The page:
Everything falls about where you’d expect. The Radeon cards perform better in Time Spy’s DX12 test due to their dedicated asynchronous shader hardware.
Next page: Power and heat
Test 7: Power
We test power under load by plugging the entire system into a Watts Up meter, running the intensive Division benchmark at 4K resolution, and noting the peak power draw. Idle power is measured after sitting on the Windows desktop for three minutes with no extra programs or processes running.
The 6GB GeForce GTX 1060 was already a model of power efficiency. This version, with a cut-down GPU and 3GB less RAM, is just as much of a marvel. AMD’s Polaris architecture made great strides forward in power efficiency, but Nvidia’s Pascal design is still head-and-shoulders better in that regard.
Test 8: Heat
We test heat during the same intensive Division benchmark, by running SpeedFan in the background and noting the maximum GPU temperature once the run is over.
The EVGA GTX 1060 3GB Gaming runs hotter than the 6GB GTX 1060 Founders Edition, but that’s no surprise. This particular design opted for a shorter length, so it only has a single fan compared to the usual pair on full-length cards. That’s neither good nor bad; it’s just different. On the plus side, the card runs quiet enough while you’re gaming—that single fan isn’t blaring to compensate for its lack of a buddy.
Next page: Bottom line
The $200 EVGA GTX 1060 3GB Gaming is an interesting graphics card being released into an interesting market.
In theory, there’s no reason to buy one over a $200 4GB Radeon RX 480, period. But in reality, $200 reference versions of the RX 480 have been nonexistent since the card’s initial launch in June. Heck, any 4GB RX 480s are borderline mythical. The MSI Radeon RX 480 Gaming X is the only 4GB model available on Newegg right now, and it costs $250. AMD’s partners have focused almost exclusively on pricier 8GB versions.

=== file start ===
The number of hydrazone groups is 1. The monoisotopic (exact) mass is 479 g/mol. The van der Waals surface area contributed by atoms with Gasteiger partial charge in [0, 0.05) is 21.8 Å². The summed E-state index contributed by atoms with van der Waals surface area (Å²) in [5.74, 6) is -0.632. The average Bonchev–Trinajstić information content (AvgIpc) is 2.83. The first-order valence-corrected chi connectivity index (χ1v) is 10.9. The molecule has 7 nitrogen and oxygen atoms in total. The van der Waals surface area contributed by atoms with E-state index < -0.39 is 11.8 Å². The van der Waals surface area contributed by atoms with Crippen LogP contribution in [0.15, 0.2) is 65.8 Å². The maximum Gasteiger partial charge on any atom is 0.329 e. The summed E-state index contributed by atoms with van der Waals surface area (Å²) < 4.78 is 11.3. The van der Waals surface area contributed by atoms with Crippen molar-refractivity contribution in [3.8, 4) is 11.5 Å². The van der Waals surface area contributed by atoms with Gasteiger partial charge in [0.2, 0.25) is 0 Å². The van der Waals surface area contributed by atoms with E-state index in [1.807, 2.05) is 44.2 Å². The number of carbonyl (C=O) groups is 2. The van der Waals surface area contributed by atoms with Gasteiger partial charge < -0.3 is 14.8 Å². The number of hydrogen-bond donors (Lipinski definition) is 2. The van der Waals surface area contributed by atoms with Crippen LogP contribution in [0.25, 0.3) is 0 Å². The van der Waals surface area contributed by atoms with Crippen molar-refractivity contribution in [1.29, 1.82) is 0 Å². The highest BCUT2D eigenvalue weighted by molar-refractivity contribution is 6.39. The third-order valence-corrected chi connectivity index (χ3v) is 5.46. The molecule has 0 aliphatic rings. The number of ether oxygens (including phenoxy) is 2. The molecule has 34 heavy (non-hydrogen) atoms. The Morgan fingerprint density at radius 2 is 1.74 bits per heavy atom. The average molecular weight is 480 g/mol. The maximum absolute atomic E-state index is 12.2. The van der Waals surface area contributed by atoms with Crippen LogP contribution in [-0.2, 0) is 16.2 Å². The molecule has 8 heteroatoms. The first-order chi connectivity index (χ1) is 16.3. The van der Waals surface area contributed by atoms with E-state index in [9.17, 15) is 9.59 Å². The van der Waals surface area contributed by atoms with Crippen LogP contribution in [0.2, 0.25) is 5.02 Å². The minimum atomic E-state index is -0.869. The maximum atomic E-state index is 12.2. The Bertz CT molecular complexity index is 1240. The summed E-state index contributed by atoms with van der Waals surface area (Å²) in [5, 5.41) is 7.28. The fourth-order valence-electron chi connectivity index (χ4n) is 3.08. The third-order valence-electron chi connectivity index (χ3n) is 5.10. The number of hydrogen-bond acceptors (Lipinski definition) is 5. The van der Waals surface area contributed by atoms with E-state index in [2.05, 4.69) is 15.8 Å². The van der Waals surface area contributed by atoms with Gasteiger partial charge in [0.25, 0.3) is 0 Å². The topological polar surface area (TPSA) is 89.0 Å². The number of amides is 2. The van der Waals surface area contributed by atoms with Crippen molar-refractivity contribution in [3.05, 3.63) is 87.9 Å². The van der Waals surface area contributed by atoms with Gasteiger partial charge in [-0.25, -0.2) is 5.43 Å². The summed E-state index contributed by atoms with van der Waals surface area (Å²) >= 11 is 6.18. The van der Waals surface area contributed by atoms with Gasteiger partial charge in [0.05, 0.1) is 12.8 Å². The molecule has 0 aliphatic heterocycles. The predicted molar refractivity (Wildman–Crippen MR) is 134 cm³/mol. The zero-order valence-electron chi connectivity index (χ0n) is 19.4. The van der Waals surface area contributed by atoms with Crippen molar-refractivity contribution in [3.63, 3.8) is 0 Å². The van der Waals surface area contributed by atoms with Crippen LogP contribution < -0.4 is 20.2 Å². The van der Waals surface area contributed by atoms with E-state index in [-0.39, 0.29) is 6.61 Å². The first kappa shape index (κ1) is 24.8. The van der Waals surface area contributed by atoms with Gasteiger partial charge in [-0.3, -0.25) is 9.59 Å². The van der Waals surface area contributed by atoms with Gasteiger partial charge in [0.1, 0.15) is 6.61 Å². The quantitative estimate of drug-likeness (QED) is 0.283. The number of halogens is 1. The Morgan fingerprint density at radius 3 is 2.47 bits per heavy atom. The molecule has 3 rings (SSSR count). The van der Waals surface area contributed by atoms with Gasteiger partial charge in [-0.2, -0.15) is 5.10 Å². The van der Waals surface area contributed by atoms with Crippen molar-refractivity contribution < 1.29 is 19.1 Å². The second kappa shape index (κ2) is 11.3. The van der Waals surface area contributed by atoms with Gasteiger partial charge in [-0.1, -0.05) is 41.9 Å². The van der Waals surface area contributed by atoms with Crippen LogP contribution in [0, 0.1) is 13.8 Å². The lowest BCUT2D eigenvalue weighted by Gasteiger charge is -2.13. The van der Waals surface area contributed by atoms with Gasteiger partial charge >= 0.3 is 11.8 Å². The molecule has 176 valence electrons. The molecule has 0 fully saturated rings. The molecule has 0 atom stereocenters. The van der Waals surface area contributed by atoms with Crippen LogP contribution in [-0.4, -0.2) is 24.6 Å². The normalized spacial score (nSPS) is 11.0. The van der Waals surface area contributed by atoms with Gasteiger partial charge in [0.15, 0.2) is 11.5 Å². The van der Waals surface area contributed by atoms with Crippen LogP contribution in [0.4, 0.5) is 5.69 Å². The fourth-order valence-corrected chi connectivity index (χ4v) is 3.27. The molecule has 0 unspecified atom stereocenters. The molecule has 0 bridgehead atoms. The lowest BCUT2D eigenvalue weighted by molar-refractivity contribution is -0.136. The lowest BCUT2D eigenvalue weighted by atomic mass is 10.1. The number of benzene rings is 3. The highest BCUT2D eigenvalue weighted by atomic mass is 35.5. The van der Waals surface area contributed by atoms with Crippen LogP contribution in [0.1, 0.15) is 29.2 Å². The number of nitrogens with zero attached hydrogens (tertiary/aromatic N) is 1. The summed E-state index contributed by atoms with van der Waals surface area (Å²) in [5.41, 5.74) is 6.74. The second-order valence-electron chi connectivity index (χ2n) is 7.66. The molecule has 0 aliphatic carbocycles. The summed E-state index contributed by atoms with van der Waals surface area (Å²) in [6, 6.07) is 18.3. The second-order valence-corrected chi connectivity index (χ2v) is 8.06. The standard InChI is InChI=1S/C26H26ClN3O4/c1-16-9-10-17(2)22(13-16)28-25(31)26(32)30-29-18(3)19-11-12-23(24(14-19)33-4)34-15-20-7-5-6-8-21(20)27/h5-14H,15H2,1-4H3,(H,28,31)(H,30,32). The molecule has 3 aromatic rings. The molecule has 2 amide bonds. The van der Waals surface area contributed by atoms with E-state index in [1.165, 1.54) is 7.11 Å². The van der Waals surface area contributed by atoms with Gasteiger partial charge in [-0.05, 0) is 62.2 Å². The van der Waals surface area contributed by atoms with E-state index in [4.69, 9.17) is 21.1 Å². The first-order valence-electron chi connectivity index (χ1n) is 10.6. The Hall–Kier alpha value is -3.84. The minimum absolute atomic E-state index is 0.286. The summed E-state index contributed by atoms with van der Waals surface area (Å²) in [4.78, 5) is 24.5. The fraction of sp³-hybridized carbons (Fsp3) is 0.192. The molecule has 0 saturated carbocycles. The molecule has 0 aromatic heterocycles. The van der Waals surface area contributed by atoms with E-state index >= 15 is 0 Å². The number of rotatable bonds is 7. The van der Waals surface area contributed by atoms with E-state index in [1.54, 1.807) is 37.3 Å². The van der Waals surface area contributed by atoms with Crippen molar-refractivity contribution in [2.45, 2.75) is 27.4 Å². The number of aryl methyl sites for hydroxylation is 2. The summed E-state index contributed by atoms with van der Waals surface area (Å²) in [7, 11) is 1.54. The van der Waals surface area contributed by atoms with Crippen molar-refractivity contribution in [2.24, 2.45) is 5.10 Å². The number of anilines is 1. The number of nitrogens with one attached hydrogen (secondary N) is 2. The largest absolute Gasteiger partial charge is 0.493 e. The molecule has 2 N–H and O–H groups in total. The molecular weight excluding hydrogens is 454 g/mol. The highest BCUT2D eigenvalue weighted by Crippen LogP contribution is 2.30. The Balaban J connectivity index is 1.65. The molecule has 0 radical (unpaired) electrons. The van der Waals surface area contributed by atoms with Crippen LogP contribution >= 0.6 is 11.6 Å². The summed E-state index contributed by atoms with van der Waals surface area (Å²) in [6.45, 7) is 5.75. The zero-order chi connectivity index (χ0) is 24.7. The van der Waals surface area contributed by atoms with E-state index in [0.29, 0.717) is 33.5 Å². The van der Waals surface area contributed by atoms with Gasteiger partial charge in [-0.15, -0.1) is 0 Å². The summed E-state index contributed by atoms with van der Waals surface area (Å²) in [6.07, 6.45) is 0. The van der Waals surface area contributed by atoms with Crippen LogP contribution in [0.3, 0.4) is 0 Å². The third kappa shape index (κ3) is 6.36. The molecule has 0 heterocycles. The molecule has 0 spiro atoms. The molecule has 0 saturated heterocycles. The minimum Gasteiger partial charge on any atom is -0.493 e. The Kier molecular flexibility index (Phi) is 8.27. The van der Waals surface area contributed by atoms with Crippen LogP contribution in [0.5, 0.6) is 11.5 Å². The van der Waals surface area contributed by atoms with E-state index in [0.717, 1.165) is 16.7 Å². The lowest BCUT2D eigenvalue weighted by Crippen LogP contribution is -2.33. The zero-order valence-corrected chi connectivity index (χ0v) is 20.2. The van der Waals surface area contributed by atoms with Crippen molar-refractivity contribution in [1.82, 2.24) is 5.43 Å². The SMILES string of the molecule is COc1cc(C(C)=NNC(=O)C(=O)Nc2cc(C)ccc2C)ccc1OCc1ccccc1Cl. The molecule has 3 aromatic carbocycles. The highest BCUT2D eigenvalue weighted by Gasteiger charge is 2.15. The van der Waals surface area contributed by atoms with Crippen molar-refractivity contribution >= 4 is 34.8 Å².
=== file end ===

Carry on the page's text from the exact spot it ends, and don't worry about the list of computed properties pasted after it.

Instead, the Radeon RX 470 has assumed the 4GB RX 480’s place. While its theoretical starting price is $180, you’ll find a handful of models starting at $200 in reality, with most in-stock custom-cooled models going for $230 or more. Most 3GB GTX 1060 cards, meanwhile, sell for less than that.
If you can find an affordable 4GB Radeon RX 480, buy it. AMD’s card offers superior performance and more memory than Nvidia’s $200 challenger, which makes it a viable option for more intensive 1440p resolution and VR gaming. Don’t hold your breath, though.
The 3GB GTX 1060’s true rival is AMD’s Radeon RX 470. Both deliver damned fine 1080p gaming experiences—though not quite the same no-compromises, 60-fps 1080p gaming as the RX 480 or 6GB GTX 1060.
At first blush, the 3GB GTX 1060’s slightly higher performance, incredible power efficiency, and lower street pricing should make it the easy pick. And it would be a no-brainer—if Nvidia’s cut-down card had 4GB of RAM like the RX 470.
Memory demands are only rising in this age of DirectX 12 and modern consoles. While Nvidia’s stellar memory compression helps, this new GTX 1060’s 3GB of RAM doesn’t feel very future-proof. It’s enough for top-tier 1080p gaming at 60 fps in the here and now, but the limited capacity may force you to dial down textures and avoid memory-hogging features like MSAA anti-aliasing going forward. You can already see the limits of the 3GB capacity in our most grueling Rise of the Tomb Raider and Hitman tests. (Though to be fair, Ultra textures and extreme MSAA are better suited for higher resolutions than 1080p.)
For anyone stuck as close to a $200 budget as possible, the GeForce GTX 1060 3GB is the best option available today because RX 480s at AMD’s trumpeted $200 don’t exist (I’m going to keep saying that whenever I get the opportunity!). EVGA’s GTX 1060 3GB Gaming hits that price right on the nose, and offers all the advantages listed above. It runs a little warm on account of its itty-bitty length, but not uncomfortably so, and the card isn’t loud.
If you plan to hold onto your card for several years and are worried about long-term viability, you may want to opt for a Radeon RX 470 over the GTX 1060 3GB. With most 470s selling for over $200 when they’re available, however, another option is to save your pennies for another month to snag a 6GB GTX 1060. It’s a lot more future-proof, opens the door to better gameplay experiences, and several models can actually be found for the card’s $250 MSRP.